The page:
Temple Grad Scott Blumstein Wins $8.15 Million at 2017 World Series of Poker

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Scott Blumstein celebrates winning the 2017 World Series of Poker and taking home $8.15 million. | Photo wsop.com

If Scott Blumstein were a professional athlete or a movie star, the fact that he just received an $8.15 million payday wouldn’t seem such a big deal. Those kinds of numbers get tossed around in the sports world all the time.

But he’s none of those things.

Instead, he’s a 25-year-old Temple University graduate from Brigantine, N.J., with a degree in accounting, who just won the 2017 World Series of Poker in Las Vegas. And he’s Jewish.

He’s been laying low for the past 10 days since taking home first prize in the Texas Hold ’em event at the Rio All Suite Hotel & Casino, which is somewhat understandable when suddenly everybody you’ve ever known wants to be your best friend.

Though Blumstein declined a Jewish Exponent interview request, he did recently talk about his success and what he intends to do with his newfound wealth with Philadelphia Magazine.

“I definitely want to do something smart with it,” said Blumstein, who previously won $200,000 in a tournament at the Borgata in Atlantic City. “Something that is beneficial to people in society. I’m considering entering the business foray to use the money for good and grow it.”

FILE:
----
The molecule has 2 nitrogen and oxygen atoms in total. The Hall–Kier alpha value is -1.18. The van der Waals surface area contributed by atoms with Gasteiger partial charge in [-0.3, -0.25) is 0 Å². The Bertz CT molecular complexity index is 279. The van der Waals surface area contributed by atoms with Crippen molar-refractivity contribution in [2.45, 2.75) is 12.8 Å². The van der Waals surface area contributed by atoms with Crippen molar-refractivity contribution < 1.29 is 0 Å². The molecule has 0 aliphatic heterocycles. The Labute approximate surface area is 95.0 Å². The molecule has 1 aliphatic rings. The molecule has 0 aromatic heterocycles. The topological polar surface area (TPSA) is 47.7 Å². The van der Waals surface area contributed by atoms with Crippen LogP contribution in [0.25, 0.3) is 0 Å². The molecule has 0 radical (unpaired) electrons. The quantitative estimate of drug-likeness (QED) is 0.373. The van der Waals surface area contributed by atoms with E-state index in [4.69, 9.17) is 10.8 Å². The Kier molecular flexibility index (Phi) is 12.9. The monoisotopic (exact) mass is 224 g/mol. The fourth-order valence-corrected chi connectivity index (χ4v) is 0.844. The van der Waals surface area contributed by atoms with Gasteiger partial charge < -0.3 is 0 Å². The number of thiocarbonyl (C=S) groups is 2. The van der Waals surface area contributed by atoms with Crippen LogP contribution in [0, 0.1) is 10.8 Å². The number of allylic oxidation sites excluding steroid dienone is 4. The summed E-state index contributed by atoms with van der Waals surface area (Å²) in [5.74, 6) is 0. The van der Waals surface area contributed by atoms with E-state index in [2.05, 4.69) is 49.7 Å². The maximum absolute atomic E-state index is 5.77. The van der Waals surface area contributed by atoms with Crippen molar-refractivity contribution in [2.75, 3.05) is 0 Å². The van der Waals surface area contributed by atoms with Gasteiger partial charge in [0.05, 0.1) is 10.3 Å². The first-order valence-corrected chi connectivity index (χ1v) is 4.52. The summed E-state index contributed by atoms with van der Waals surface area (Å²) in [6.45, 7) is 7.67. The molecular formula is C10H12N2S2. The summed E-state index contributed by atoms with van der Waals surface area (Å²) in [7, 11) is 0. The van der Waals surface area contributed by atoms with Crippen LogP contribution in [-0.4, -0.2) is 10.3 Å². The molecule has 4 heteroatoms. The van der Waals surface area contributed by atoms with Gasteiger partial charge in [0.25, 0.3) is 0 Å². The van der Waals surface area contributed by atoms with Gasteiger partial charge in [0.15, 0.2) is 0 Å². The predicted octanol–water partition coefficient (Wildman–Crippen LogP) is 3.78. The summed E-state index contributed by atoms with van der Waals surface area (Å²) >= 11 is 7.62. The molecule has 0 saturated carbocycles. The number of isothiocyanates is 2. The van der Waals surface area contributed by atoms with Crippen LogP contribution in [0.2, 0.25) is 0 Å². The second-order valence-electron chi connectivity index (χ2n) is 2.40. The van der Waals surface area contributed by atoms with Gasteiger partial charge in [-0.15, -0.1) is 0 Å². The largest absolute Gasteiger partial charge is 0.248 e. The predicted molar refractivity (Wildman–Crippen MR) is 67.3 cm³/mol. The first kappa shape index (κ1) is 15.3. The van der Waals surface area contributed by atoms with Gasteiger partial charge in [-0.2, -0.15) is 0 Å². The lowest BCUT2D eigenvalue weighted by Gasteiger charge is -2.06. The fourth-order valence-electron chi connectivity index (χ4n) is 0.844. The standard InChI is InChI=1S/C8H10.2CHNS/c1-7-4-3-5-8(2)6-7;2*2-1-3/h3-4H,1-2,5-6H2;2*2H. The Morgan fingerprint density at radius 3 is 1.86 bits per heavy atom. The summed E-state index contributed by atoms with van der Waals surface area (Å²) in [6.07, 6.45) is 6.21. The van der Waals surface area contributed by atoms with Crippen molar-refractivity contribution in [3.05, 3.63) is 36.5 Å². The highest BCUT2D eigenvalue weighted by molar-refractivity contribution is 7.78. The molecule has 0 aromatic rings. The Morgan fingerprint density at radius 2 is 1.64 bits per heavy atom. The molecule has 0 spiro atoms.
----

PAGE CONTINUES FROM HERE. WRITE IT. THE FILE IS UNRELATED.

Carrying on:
Blumstein said he’s been studying up on poker since he was a teenager, although he didn’t play that much at Temple. But since graduation it’s been the driving force in his life; he estimates that he plays online about four hours a night.

“Poker was always part of my life. I fell in love with the game as a kid,” he told Philadelphia Magazine. “I’ve been trying to play professionally and make a living as soon as I got out of school and didn’t want to be an accountant. I didn’t want to do the one thing I was probably supposed to do.”

Blumstein is only the latest in a long list of Jewish poker players, one of whom, Jaclynn Moskow, encountered a stark moment of anti-Semitism in 2014.

Moskow told The New York Daily News in 2016 that Chris Hanson, host of Poker Night in America, made anti-Semitic comments to her (not realizing she was Jewish) during the show.

“The thing about Poker Night that makes it so great is that there are no Jews. Every other show on TV has Jews,” Moskow recalled Hanson saying, though he later denied making the remarks in a statement issued by his attorney.

She further claimed that poker writer Nolan Dalla, who was affiliated with the show, put his face in her cleavage and told her, “I usually have strong opinions about Jews and Israel, but somehow the fact that you are Jewish makes you even hotter.”

After initially staying silent, Moskow came forward to tell her story following pressure from fellow players and women.  

Presumably, Blumstein won’t be faced with such issues, after winning an event that began with a field of 7,221, third-largest in history.

“I’m just in utter shock right now,” Blumstein told nj.com, following his victory in the nine-man finale, in which each participant was guaranteed $1 million. “Two weeks ago, I was just a kid who loved to play poker, and somehow here I am the champion of the main event. I’m just living a dream.” 

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